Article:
My dear professors,
Family and friends-
Good afternoon, I’m Rocky Salomon and I’d like to share a story with you about a reading assignment that shaped my Barnard experience.
My First-Year English class was called “Legacy of the Mediterranean."
We were reading a poem by T.S. Elliot called “Hysteria," and here's how it began:
“As she LAUGHED…I was aware of becoming INVOLVED in her laughter -- and being part of it -- until her teeth were only accidental STARS.
"I was drawn in by short gasps --- inhaled, at each momentary recovery -- LOST, FINALLY, in the dark caverns of her throat – BRUISED by the RIPPLE… of unseen muscles.”
The poem’s derisive and dismissive words hit me like a runaway locomotive.
Was Elliot really so threatened by the SOUND of a woman's laughter?
My hand shot up but immediately, it fell back down.
Hey---I was a just a first-year.
Who was I to challenge the sacred male literary canon?
Who was I to tell my class that this page of poetry was saturated with derogatory slander against women?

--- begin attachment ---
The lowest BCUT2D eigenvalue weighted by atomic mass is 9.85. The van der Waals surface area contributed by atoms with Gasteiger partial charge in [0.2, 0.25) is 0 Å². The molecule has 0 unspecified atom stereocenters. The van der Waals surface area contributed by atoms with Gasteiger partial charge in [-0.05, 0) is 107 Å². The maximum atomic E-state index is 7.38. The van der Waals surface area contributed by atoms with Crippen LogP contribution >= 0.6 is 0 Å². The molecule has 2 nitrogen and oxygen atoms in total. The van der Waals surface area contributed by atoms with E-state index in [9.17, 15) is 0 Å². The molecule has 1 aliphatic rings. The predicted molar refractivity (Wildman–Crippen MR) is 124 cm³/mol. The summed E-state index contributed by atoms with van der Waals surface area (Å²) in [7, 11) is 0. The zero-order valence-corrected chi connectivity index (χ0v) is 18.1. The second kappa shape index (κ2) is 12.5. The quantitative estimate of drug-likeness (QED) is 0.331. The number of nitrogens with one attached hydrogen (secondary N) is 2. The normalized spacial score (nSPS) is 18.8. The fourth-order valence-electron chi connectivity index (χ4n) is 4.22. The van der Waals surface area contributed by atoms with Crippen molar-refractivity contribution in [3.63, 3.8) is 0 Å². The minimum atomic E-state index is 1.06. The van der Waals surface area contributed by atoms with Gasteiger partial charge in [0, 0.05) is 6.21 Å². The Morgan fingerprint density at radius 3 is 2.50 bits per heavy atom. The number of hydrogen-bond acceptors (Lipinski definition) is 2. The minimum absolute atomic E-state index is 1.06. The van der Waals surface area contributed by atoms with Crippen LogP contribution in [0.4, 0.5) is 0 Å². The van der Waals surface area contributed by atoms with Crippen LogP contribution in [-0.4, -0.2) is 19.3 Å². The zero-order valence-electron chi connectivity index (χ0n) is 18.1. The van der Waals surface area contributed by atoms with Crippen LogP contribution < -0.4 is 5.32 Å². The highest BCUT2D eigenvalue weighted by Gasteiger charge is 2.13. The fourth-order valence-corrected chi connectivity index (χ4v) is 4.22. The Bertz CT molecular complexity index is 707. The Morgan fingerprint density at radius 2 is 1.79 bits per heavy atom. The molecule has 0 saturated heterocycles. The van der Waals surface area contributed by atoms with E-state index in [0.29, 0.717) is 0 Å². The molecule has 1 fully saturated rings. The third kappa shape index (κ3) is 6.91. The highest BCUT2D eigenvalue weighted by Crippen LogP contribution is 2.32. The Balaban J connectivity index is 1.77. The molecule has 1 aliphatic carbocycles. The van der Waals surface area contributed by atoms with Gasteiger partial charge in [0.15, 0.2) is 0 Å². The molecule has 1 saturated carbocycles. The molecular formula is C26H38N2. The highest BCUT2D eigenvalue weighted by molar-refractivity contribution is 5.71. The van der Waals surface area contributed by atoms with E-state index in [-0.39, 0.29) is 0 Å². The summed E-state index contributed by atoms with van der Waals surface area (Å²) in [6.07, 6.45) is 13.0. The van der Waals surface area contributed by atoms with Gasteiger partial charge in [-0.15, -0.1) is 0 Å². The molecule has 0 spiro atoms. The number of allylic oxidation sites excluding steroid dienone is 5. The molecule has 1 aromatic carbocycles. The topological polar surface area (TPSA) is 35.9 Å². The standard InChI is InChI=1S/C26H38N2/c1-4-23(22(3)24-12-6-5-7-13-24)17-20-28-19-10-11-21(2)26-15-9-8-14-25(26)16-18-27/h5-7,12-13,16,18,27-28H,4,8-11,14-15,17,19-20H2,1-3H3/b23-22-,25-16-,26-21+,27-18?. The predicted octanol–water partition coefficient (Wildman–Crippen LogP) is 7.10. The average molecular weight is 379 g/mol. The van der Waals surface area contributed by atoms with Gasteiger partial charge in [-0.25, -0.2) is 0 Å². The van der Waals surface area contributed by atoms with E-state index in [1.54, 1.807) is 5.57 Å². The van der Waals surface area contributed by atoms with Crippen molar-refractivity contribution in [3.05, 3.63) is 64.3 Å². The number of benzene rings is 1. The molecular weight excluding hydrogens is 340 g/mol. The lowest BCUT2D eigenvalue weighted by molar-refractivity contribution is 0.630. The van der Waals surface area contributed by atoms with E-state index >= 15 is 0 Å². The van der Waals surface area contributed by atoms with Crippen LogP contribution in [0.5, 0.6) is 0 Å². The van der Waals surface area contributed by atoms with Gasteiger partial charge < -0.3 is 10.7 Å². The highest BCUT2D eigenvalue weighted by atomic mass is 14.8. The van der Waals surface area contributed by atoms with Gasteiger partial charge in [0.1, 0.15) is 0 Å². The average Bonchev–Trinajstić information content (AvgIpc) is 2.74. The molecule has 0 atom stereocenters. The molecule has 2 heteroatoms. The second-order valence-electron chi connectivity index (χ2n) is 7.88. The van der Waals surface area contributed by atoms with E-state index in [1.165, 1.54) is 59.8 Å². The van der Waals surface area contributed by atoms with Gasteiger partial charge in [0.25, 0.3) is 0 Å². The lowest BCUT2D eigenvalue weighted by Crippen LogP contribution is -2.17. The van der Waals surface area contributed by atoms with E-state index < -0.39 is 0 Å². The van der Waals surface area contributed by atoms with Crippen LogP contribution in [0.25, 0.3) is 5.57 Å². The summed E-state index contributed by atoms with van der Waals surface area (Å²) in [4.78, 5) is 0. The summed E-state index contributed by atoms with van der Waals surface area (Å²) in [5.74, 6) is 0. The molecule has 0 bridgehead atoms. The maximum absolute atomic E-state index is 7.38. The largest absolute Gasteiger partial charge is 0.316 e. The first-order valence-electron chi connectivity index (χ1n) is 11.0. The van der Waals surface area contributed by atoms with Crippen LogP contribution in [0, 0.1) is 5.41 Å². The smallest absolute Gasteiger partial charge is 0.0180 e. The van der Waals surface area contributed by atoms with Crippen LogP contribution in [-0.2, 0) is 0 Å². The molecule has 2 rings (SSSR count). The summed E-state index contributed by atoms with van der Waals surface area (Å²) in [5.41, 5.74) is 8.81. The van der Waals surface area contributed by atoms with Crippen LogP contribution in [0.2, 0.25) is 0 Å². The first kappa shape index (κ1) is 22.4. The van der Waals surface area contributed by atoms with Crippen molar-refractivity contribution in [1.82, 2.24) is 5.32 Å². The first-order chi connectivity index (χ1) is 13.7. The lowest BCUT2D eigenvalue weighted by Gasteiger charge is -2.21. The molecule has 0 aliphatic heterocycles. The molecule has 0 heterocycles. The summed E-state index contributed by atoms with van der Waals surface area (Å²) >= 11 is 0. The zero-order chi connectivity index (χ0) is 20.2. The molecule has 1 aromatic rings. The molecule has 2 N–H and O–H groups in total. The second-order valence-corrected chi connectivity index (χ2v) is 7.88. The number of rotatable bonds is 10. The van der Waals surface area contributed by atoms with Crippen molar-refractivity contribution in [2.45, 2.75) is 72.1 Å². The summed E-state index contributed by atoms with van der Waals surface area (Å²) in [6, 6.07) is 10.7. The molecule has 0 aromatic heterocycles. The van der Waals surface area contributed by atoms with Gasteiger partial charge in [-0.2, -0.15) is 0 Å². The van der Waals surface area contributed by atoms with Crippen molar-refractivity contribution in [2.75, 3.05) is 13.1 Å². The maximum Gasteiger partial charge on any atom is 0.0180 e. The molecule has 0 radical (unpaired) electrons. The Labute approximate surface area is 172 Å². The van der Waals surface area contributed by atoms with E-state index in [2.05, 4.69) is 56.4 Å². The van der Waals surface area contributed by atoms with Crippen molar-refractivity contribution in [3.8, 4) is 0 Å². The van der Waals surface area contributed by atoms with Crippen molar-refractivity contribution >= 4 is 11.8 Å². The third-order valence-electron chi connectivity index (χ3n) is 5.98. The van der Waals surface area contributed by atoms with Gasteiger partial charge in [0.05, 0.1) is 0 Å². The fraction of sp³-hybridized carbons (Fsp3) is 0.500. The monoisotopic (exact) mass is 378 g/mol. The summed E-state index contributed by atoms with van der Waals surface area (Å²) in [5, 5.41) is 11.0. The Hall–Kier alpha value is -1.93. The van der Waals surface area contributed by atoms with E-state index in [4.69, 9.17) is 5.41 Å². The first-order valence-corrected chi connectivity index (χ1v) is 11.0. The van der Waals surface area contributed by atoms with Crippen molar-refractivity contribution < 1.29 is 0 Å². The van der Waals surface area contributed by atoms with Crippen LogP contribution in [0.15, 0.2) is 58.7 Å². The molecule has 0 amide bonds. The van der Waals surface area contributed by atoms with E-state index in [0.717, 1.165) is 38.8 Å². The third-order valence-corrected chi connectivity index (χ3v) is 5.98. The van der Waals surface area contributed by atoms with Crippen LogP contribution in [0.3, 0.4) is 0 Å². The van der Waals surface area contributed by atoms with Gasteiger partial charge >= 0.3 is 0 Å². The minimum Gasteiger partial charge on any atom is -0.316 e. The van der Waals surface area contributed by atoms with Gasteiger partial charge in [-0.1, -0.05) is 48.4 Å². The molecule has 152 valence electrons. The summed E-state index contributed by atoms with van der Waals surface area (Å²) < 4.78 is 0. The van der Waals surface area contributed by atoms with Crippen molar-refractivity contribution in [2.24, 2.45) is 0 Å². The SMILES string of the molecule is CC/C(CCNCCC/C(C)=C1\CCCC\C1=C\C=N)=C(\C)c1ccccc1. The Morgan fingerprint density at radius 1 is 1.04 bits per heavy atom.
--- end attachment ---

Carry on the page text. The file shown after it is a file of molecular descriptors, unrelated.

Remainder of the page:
But Barnard, you have shown me that I have a strong voice.
You have taught me that I’m entitled to laugh.
WE -- as women – have the RIGHT to laugh.
And WHEN we do---
Our laugh is the laugh of irony.
After centuries of subjugation, we stand here -- in ceremonies like ours -- as free members of society.
Our laugh is the laugh of generations.
We've laughed in our fight to create life-affirming institutions like Barnard.
Our laugh is the laugh of the future.
We will never stop fighting for gender equality.
During my semester abroad in Cape Town, I laughed with courageous women who fought for social justice.
I have laughed with my fellow anthropology majors as we've struggled to find our moral compass.
With all due respect, Mr. Elliot, the woman you described is, and will forever be my role model.
She is larger –than- life, because she disturbed the rotational movement of the earth.
She is my Grandmother Shirley, class of ’47,
My Mother Joanne, class of ’80,
My older sister Mira, class of ‘12
And my fellow graduates, class of 2014.
Shakespeare said, “With mirth and laughter let old wrinkles come.”
Four years later I ask myself, who is laughing now Mr. Elliot?
Look at us laugh.
We are laughing because we are women who can never be silenced.
We will laugh in the face of adversity.
We will laugh our way to the head of the table.
Dear friends -- let us laugh from the gates of Broadway to wherever our futures may lead.
Congratulations class of 2014! Never stop laughing!